US DoD selects F-35 design for next generation multirole fighter with contract worth $19 billion

Lockheed Martin's selection on Friday to develop the F-35 Joint Strike Fighter (JSF) has reinforced its position as the world's leading defence contractor. USAir Force secretary James Roche said the Lockheed Martin/Northrop Grumman/BAE Systems proposal "clearly had more strengths and less weaknesses" than the Boeing bid.

Lockheed Martin will be awarded a $19 billion contract for the 126-month JSF system development and demonstration (SDD) phase. The US Department of Defense (DoD) will not force Lockheed Martin to share work with Boeing, "but we will not discourage them", said under secretary of defence Pete Aldridge. Roche said the DoD will oppose any Congressional action to transfer work to Boeing, which says it is ready to participate "if Lockheed Martin chooses".

Pratt & Whitney will develop the JSF's F135 engine under a $4 billion contract, with Rolls-Royce supplying the lift system, including shaft-driven lift fan, for the short take-off and vertical landing (STOVL) variant. General Electric is already under contract to develop an alternative engine to become available later. Northrop Grumman will supply the F-35's avionics, but Aldridge says the DoD will work with Lockheed Martin on the question of establishing loser Raytheon as an alternative supplier.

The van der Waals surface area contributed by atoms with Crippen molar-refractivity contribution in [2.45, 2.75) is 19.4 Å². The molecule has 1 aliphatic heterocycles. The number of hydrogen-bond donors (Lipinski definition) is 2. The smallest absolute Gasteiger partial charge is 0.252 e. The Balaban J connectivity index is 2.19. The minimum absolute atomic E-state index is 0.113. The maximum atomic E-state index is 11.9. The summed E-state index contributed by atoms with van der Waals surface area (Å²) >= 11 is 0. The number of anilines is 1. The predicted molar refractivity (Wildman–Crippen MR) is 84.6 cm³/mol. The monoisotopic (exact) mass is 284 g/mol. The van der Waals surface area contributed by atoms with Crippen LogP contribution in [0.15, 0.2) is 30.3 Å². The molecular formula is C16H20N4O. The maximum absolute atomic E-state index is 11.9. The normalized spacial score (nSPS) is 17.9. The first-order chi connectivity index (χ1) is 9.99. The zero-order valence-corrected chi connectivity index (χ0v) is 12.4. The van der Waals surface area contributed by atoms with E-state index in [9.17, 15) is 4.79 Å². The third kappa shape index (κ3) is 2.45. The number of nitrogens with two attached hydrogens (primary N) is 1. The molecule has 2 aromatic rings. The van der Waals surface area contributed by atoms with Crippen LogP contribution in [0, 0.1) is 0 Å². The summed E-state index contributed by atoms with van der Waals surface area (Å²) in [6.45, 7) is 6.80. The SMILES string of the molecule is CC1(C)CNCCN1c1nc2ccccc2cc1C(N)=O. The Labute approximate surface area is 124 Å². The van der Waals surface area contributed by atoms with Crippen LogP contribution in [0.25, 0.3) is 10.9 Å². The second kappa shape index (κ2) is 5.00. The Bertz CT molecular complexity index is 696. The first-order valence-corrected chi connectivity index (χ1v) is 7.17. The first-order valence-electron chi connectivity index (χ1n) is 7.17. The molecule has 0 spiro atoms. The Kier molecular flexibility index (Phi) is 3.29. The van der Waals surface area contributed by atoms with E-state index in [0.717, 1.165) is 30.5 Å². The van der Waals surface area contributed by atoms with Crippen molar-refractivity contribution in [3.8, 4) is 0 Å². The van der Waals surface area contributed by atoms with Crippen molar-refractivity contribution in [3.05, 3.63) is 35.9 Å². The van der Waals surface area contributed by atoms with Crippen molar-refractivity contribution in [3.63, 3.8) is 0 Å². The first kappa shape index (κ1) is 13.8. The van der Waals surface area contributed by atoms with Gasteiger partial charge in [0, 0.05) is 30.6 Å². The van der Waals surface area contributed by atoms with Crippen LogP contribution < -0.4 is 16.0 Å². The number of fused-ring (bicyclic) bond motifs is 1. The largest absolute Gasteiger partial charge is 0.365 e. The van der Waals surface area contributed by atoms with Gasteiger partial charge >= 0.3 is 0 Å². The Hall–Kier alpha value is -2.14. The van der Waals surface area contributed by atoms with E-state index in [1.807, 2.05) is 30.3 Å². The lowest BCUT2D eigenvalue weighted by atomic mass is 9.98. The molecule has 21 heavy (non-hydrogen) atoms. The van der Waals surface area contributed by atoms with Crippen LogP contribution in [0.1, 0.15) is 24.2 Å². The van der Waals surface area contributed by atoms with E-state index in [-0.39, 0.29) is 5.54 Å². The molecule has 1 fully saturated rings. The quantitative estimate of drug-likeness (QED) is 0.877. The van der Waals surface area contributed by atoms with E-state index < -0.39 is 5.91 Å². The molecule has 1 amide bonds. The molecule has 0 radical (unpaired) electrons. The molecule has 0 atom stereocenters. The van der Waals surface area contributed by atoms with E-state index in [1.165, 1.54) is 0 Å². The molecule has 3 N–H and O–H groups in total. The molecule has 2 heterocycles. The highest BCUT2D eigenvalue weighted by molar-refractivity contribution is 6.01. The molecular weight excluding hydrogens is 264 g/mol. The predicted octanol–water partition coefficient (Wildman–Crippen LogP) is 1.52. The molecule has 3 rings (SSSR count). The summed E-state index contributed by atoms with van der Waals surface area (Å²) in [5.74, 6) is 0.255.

Aldridge said the Defense Acquisition Board (DAB) gave approval to enter the SDD phase on 24 October after evaluating the "technology maturity, funding profiles and unit cost estimates". The DAB "concluded JSF is ready to enter the next phase", he said. The usaf conventional take-off and landing variant will cost $40 million, while US Navy aircraft carrier (CV) and US Marine STOVL versions will cost "less than $50 million".

Although Aldridge stressed the decision to proceed with SDD does not mean JSF production has been approved, the customer services are keen to get aircraft as soon as possible.

Production deliveries, due to start in 2008, will "migrate the USA to an all-stealth force by 2025", says Aldridge. The UK, which will take 150 of the planned 3,002 aircraft, will decide next year between the CV and STOVL variants, having been unable to make a decision until the JSF winner was known.

Source: Flight International